(Closed) invite wording…major dilemma!

posted 6 years ago in Etiquette
Post # 3
467 posts
Helper bee
  • Wedding: April 2013

Does your dad know that your FI’s parents aren’t pitching in? If not, then I would say it would be rude to not have them included and you don’t have space on the invite to include all their names.

I totally understand because I got a lot of grief from my parents on various parts of my invitation. Eventually, i realized I needed to stop asking their opinion/approval and just do what I wanted to/thought was right. In other words, I needed to shove all those cooks out of my kitchen!

Post # 4
882 posts
Busy bee
  • Wedding: June 2012

Traditionally, this is the wording that shows the bride’s family is paying…but also acknowledges the grooms parents (who aren’t paying)…”Together With Their Families” implies that you and the groom, your parents, and his parents are all paying for the wedding….hope this helps!  

Mr. and Mrs. [Bride’s father’s first name + your surname]

request the honor of your presence

at the [Nuptial Mass/wedding] uniting their daughter

[Bride’s first and middle names]


[Groom’s first and middle names]

son of Mr. and Mrs. [Groom’s father’s first name + his surname]

Post # 6
3569 posts
Sugar bee
  • Wedding: April 2013

@nixietink:  Could you tell a little white lie & say “sorry dad, the invitations are already in the process of being made.. we can’t change it now.” Are your parents paying for the invitations?

I also wanted it to say “Together with our familes etc” and my dad commented it should say the traditional “Mr YourDad and YourMom invite you etc” It wasn’t a big deal for me to change it, so I did to make him happy.. and my parents are paying for about 80% of the wedding, so I figured I owed them at least that. Fiance parents are hardly helping, and we aren’t very close with them.. so we didn’t mention them in the invitation at all. 

Good luck with whatever you do.. but at the end of the day it’s YOUR wedding, no matter who’s paying.. they should be how you want them to be.

Post # 7
13288 posts
Honey Beekeeper
  • Wedding: November 1999

If your Future In-Laws aren’t pitching in, I would not include their names.

Mr. and Mrs. (parents)

request the pleasure of your company

at the wedding of their daughter,



Mr. Nixietink

(at this point, if you want to include his parents, you can say “son or Mr. and Mrs..” but definitely not required!)

Post # 8
1696 posts
Bumble bee

@nixietink:  Actually, etiquette does not require that your parents’ names be on the invitation, and etiquette is appalled by the notion that your invitations should advertise who is paying for what. Polite people always keep their financial affairs private.

The name that goes at the top of the invitation is that of the  hostess –and her husband, if she has one. The hostess is the person who takes all personal responsibility for the comfort, safety, and entertainment of the guests under her (usually rented) roof. Her decisions include things like choosing the menu, the venue, the decor, and the wording of the invitations; her responsibilities include making the arrangements with vendors and ensuring that they will be paid, but she can quietly arrange for others to make the actual payments — with a very big private thank you to the payer — or she can pay with money that she has received as a gift.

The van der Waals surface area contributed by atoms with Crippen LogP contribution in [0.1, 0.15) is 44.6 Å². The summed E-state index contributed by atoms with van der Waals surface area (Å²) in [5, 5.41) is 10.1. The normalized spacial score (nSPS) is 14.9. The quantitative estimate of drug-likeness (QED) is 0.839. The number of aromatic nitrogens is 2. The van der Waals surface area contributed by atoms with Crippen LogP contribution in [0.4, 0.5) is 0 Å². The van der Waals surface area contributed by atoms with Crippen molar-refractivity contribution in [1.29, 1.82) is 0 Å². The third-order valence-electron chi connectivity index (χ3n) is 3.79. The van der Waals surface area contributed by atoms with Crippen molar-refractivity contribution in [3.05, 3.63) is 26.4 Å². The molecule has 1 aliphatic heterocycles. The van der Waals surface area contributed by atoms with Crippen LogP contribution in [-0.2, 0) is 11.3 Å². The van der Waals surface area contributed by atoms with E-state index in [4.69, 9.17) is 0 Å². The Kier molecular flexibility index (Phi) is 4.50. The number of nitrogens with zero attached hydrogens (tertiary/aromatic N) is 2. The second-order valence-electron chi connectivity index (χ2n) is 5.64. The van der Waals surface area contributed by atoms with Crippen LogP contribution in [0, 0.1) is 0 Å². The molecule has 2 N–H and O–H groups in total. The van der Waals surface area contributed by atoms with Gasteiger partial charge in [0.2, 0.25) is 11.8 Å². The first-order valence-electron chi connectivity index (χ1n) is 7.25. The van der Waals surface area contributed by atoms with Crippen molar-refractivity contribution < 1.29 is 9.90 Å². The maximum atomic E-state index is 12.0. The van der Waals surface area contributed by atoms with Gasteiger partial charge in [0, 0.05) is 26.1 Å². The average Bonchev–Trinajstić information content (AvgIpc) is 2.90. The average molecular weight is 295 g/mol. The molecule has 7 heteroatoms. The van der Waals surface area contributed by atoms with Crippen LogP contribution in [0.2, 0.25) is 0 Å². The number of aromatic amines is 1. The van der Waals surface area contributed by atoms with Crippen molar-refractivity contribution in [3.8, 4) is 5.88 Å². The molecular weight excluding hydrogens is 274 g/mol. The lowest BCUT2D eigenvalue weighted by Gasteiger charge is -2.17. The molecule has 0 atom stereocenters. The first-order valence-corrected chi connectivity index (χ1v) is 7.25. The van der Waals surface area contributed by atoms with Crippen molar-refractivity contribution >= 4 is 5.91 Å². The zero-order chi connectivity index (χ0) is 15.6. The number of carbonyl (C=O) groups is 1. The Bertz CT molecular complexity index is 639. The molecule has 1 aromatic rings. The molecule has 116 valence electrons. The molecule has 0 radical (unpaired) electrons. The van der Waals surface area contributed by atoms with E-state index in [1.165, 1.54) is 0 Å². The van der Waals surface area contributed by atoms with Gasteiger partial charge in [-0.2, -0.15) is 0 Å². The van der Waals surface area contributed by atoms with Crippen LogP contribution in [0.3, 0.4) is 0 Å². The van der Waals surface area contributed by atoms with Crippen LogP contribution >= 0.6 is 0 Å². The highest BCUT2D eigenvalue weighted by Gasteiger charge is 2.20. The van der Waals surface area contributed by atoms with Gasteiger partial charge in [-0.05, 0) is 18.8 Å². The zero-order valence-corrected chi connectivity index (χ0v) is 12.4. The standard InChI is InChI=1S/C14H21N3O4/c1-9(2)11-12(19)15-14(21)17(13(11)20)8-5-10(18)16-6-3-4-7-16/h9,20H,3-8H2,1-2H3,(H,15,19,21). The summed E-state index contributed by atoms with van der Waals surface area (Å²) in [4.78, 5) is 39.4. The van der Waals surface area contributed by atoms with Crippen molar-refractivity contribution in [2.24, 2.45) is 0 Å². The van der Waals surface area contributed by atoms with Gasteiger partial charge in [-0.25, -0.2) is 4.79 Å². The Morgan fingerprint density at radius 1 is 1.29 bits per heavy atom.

So, here is the question: did your dad offer to host the wedding? If so, the decision is his, and so are any cost overruns, and the hair of dealing with vendors, and the decision about the style. Not the decisions about your dress or your wedding party’s clothes: adults can choose how to dress themselves andaway for their own dressing. Not the cost of the officiant and the fee for the ceremony venue — that part is not actually whatis being hosted. When those costs are removed, is Dad perhaps covering the whole party? If so, it is his say-so, and he is quite right to claim the role of host, but he needs to belly up to the bar (or his wife does) and start taking on the primaresponsibilities of a host as well as just paying.

Alas, wedding arrangements are usually a mishmash of unclear roles. Maybe your Dad offered to host thewedding on the condition that you would do the running-around and chip in half the costs. In that case he’s still the host, and he still has the final say. Or maybe he offered you a gift of money conditional on having the privilege of meddling in your arrangements and getting the credit even though all the responsibly is still yours. In that case, you can decide whether to fulfill the conditions and get the gift, or not fulfill the conditions and find the money elsewhere.

Assuming that you want to fulfill the conditions of the gift and keep your fun upbeat invitation, change the wording to:

Mr and Mrs Dad Wantsthecredit request your presence as

Nixietink and Mr Nixtink

Invite you to share in the joy 

Of their wedding day

You might have to reduce the font size a little on the first line to squeeze in the extra words, but that just helps to downplay Dad’s self aggrandizement and intentional exclusion of your in-laws.

Post # 9
1623 posts
Bumble bee
  • Wedding: November 2012

What about something like:

Together with their families,

Bride’s Dad and Bride’s Mom & Grooms Dad & Groom’s Mom

Invite you to share in the joy (which is written in a banner)

Of their children

Nixietink and mr. Nixietink

On their wedding day

ETA: if your FIL’s are paying for even a little of the wedding, I agree that either all names or no names should be on the invitation. 

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